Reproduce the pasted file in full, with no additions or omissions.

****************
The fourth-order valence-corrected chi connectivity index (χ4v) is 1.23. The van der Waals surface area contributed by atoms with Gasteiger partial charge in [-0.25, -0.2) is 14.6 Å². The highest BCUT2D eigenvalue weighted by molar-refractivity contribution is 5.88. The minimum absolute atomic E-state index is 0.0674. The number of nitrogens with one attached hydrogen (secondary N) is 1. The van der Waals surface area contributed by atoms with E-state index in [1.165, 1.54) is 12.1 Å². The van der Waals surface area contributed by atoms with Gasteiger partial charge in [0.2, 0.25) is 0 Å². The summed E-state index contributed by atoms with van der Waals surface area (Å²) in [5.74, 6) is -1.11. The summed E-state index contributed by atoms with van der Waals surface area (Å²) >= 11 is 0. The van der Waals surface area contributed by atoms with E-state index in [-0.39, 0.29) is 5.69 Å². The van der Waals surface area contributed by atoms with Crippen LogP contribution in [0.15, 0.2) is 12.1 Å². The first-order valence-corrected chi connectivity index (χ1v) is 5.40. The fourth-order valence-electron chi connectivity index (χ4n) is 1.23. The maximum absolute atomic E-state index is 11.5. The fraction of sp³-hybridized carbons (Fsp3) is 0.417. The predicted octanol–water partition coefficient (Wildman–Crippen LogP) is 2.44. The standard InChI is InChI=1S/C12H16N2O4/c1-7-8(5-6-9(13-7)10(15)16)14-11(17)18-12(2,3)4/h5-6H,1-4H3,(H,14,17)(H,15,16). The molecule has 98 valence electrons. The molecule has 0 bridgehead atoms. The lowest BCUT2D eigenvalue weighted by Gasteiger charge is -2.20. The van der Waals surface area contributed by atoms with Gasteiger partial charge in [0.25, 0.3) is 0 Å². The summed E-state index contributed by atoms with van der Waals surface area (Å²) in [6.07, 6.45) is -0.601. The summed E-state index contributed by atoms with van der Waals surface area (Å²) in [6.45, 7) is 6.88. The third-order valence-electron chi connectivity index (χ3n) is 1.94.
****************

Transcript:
The fourth-order valence-corrected chi connectivity index (χ4v) is 1.23. The van der Waals surface area contributed by atoms with Gasteiger partial charge in [-0.25, -0.2) is 14.6 Å². The highest BCUT2D eigenvalue weighted by molar-refractivity contribution is 5.88. The minimum absolute atomic E-state index is 0.0674. The number of nitrogens with one attached hydrogen (secondary N) is 1. The van der Waals surface area contributed by atoms with E-state index in [1.165, 1.54) is 12.1 Å². The van der Waals surface area contributed by atoms with Gasteiger partial charge in [0.2, 0.25) is 0 Å². The summed E-state index contributed by atoms with van der Waals surface area (Å²) in [5.74, 6) is -1.11. The summed E-state index contributed by atoms with van der Waals surface area (Å²) >= 11 is 0. The van der Waals surface area contributed by atoms with E-state index in [-0.39, 0.29) is 5.69 Å². The van der Waals surface area contributed by atoms with Crippen LogP contribution in [0.15, 0.2) is 12.1 Å². The first-order valence-corrected chi connectivity index (χ1v) is 5.40. The fourth-order valence-electron chi connectivity index (χ4n) is 1.23. The maximum absolute atomic E-state index is 11.5. The fraction of sp³-hybridized carbons (Fsp3) is 0.417. The predicted octanol–water partition coefficient (Wildman–Crippen LogP) is 2.44. The standard InChI is InChI=1S/C12H16N2O4/c1-7-8(5-6-9(13-7)10(15)16)14-11(17)18-12(2,3)4/h5-6H,1-4H3,(H,14,17)(H,15,16). The molecule has 98 valence electrons. The molecule has 0 bridgehead atoms. The lowest BCUT2D eigenvalue weighted by Gasteiger charge is -2.20. The van der Waals surface area contributed by atoms with Gasteiger partial charge in [0.25, 0.3) is 0 Å². The summed E-state index contributed by atoms with van der Waals surface area (Å²) in [6.07, 6.45) is -0.601. The summed E-state index contributed by atoms with van der Waals surface area (Å²) in [6.45, 7) is 6.88. The third-order valence-electron chi connectivity index (χ3n) is 1.94.